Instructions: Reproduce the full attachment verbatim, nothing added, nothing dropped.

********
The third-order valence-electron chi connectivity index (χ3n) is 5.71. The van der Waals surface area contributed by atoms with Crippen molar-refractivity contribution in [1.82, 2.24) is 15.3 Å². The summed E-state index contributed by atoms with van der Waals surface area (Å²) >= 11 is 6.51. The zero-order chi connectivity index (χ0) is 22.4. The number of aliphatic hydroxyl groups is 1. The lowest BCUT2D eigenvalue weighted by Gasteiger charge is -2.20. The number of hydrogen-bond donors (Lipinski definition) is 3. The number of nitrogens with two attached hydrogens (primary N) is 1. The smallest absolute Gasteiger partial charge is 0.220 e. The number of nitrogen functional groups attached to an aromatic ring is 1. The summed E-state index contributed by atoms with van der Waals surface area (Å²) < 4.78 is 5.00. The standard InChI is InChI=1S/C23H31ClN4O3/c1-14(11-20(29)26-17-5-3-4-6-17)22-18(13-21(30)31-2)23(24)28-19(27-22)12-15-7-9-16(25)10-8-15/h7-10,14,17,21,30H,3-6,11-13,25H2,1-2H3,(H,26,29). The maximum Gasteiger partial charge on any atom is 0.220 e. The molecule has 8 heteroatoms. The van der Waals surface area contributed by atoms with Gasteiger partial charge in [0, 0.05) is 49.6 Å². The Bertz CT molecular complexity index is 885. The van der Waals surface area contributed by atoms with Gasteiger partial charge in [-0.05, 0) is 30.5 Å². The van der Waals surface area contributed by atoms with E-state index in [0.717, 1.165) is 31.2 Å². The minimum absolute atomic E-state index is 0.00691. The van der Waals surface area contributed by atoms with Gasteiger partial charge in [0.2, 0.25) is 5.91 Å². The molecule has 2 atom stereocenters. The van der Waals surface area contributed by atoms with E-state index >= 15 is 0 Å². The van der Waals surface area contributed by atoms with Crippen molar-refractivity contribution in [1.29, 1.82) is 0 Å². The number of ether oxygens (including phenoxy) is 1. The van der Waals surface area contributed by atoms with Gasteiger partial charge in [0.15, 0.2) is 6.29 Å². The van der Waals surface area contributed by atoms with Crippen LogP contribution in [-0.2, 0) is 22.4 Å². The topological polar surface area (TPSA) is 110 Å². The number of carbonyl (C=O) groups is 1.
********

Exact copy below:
The third-order valence-electron chi connectivity index (χ3n) is 5.71. The van der Waals surface area contributed by atoms with Crippen molar-refractivity contribution in [1.82, 2.24) is 15.3 Å². The summed E-state index contributed by atoms with van der Waals surface area (Å²) >= 11 is 6.51. The zero-order chi connectivity index (χ0) is 22.4. The number of aliphatic hydroxyl groups is 1. The lowest BCUT2D eigenvalue weighted by Gasteiger charge is -2.20. The number of hydrogen-bond donors (Lipinski definition) is 3. The number of nitrogens with two attached hydrogens (primary N) is 1. The smallest absolute Gasteiger partial charge is 0.220 e. The number of nitrogen functional groups attached to an aromatic ring is 1. The summed E-state index contributed by atoms with van der Waals surface area (Å²) < 4.78 is 5.00. The standard InChI is InChI=1S/C23H31ClN4O3/c1-14(11-20(29)26-17-5-3-4-6-17)22-18(13-21(30)31-2)23(24)28-19(27-22)12-15-7-9-16(25)10-8-15/h7-10,14,17,21,30H,3-6,11-13,25H2,1-2H3,(H,26,29). The maximum Gasteiger partial charge on any atom is 0.220 e. The molecule has 8 heteroatoms. The van der Waals surface area contributed by atoms with Gasteiger partial charge in [0, 0.05) is 49.6 Å². The Bertz CT molecular complexity index is 885. The van der Waals surface area contributed by atoms with Gasteiger partial charge in [-0.05, 0) is 30.5 Å². The van der Waals surface area contributed by atoms with E-state index in [0.717, 1.165) is 31.2 Å². The minimum absolute atomic E-state index is 0.00691. The van der Waals surface area contributed by atoms with Gasteiger partial charge in [0.2, 0.25) is 5.91 Å². The molecule has 2 atom stereocenters. The van der Waals surface area contributed by atoms with E-state index >= 15 is 0 Å². The van der Waals surface area contributed by atoms with Crippen molar-refractivity contribution in [1.29, 1.82) is 0 Å². The number of ether oxygens (including phenoxy) is 1. The van der Waals surface area contributed by atoms with Gasteiger partial charge in [0.15, 0.2) is 6.29 Å². The van der Waals surface area contributed by atoms with Crippen LogP contribution in [-0.2, 0) is 22.4 Å². The topological polar surface area (TPSA) is 110 Å². The number of carbonyl (C=O) groups is 1.